First, it applied the provisions of Part II of the OCA on the liquidation of business bankruptcies. It also applied certain related provisions of Parts IV and V of the CIB relating respectively to the accelerated procedure for the liquidation of business bankruptcies and to the voluntary liquidation of persons. It should be noted that the general concept of security derives from section 126 of the Indian Contract Act 1872[6], which states that the collateral agreement consists of 3 parties, namely the debtor, the creditor and the guarantor in such a contract, when a debtor fails to repay the debts he owes to the creditor. It is the responsibility of the guarantor to pay the debt. In such a situation, the creditor does have the right to open insolvency proceedings against the personal guarantor if the debtor has not paid its debt to the creditor. A personal guarantor is a person who guarantees a debtor under a guarantee agreement. Until 2016, in the event of default by a debtor company, creditors had the option of recovering their contributions from personal guarantors by (i) bringing proceedings in the civil courts under the Presidential Cities Insolvency Act of 1909 or the Provincial Insolvency Act of 1920; (ii) bring a civil action to enforce its contractual remedies (iii) contact the Debit Recovery Tribunal under the Securitisation and Rebuilding of Financial Assets and Enforcement of Interest in Securities Act 2002. For the purposes of Article 5(22) of the IB Code, `personal guarantee` means a natural person who guarantees the debtor undertaking in a contract of guarantee. In Lalit Kumar Jain v. Union of India, the Supreme Court upheld the opinion of 15. November and ruled that personal guarantors, although part of the broader group of individuals, should be treated differently given their inherent relationship to corporate borrowers. The court also held that the approval of a resolution plan and the discharge of the borrower`s debt through involuntary, i.e.

ipso facto in insolvency proceedings, do not relieve a personal guarantor of its obligations under the independent collateral agreement. Now, this decision has opened up a new dimension because the Part II process and the Part III provisions for proceedings against personal guarantors and commercial debtors have been legally merged. Let us understand that the procedure for resolving personal insolvency is set out in Part III of the Code. Insolvency and bankruptcy proceedings may be initiated against a personal guarantor either by a creditor or by a resolution professional under section 95 of the OCC, by filing an application with the NCLT. The steps to initiate insolvency proceedings against a personal guarantor are as follows: In accordance with Rule 3(e) of the Insolvency and Bankruptcy (Application to the Judicial Authority for Insolvency Resolution Proceedings of Personal Guarantors for Corporate Debtors) 2019 (the «Rules»), a guarantor means a debtor who is a personal guarantor for a debtor for which the debtor creditor has invoked security and which: is not paid in whole or in part. Insolvency proceedings against personal guarantors under Part III of the IBC are opened by an application under Articles 94 and 95 of the IPC in the following scenarios: Yes, the CIRP of a debtor and the insolvency and bankruptcy of a personal guarantor for such a debtor enterprise can take place simultaneously. The framework for insolvency proceedings against personal guarantors under the IPC does not provide for recovery in cases of tax evasion or fraudulent transactions, although such provisions exist for debtors and in the event of bankruptcy of natural persons. There is concern that assets may be misappropriated before the settler takes custody of the personal guarantor`s assets.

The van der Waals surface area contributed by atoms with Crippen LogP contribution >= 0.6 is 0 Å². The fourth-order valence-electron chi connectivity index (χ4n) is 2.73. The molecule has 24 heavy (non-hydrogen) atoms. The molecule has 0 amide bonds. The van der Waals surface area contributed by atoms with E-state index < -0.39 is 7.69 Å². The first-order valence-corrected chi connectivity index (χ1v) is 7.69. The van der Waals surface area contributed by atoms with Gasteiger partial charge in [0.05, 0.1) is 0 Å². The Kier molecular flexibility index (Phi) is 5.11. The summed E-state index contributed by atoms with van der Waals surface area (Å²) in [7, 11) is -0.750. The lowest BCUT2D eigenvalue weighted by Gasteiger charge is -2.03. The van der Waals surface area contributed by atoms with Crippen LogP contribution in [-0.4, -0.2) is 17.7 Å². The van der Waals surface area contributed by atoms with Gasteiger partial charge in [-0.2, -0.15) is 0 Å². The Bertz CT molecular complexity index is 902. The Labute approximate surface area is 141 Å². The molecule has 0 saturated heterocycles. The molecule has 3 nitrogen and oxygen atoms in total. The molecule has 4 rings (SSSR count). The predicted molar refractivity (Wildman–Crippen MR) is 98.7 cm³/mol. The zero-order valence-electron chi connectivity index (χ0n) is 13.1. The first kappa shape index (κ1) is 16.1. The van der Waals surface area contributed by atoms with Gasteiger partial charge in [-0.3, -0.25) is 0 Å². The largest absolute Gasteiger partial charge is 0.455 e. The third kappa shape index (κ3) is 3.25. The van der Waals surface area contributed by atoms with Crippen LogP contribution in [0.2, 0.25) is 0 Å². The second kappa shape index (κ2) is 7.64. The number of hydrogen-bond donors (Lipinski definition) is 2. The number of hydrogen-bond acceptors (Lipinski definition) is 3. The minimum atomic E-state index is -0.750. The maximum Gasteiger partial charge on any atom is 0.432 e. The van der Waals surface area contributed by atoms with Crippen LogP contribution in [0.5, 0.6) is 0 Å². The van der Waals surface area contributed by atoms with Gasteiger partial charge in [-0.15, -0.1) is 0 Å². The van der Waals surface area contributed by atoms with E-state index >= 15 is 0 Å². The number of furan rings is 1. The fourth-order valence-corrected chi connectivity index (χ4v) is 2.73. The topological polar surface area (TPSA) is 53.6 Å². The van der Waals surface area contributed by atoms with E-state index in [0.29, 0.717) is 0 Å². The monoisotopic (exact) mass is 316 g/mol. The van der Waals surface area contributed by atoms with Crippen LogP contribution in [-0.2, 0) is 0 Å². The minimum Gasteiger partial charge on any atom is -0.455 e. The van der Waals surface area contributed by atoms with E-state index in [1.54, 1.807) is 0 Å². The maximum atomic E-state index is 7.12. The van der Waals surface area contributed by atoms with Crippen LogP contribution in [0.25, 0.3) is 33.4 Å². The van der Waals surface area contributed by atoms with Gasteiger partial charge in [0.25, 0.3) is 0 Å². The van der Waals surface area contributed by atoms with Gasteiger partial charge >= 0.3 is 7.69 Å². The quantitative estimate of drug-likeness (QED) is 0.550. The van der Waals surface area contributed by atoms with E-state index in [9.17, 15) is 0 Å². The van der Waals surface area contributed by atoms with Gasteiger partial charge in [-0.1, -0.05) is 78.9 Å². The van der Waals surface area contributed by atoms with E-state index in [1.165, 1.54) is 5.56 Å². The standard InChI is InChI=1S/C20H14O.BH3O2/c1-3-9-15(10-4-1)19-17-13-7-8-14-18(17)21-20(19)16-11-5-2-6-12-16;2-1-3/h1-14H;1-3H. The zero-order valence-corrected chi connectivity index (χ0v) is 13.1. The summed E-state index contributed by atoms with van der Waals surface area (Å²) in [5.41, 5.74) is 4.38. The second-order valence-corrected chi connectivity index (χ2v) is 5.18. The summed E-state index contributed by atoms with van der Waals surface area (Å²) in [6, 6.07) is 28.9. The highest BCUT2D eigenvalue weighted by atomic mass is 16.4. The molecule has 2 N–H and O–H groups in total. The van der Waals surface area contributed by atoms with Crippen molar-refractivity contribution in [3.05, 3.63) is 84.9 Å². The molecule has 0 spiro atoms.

In the absence of a framework to recover them, the personal guarantor`s estate would be eroded by misappropriated or skimmed assets. As soon as the application is accepted, the moratorium on the guarantor automatically comes into effect. In order to achieve these objectives, the central government, by notice of 15 November 2019, adopted provisions on personal guarantors (PG) for debtor companies (CDs) with effect from 1 December 2019. Subsequently, several petitions were filed in various high courts challenging the above-mentioned notice and the associated rules and regulations. Due to the majority of written petitions filed in various supreme courts, the Bankruptcy and Bankruptcy Bureau of India has asked the Supreme Court to deal with the legal issue holistically. In addition, Paragraph 100(4) of the ZPO determines whether the guarantor`s application for insolvency is rejected because the guarantor made such an application with the intention of misleading the creditors or the regulatory committee. That refusal decision states that the guarantor`s creditors have the right to apply for bankruptcy within the meaning of Chapter IV of the Code.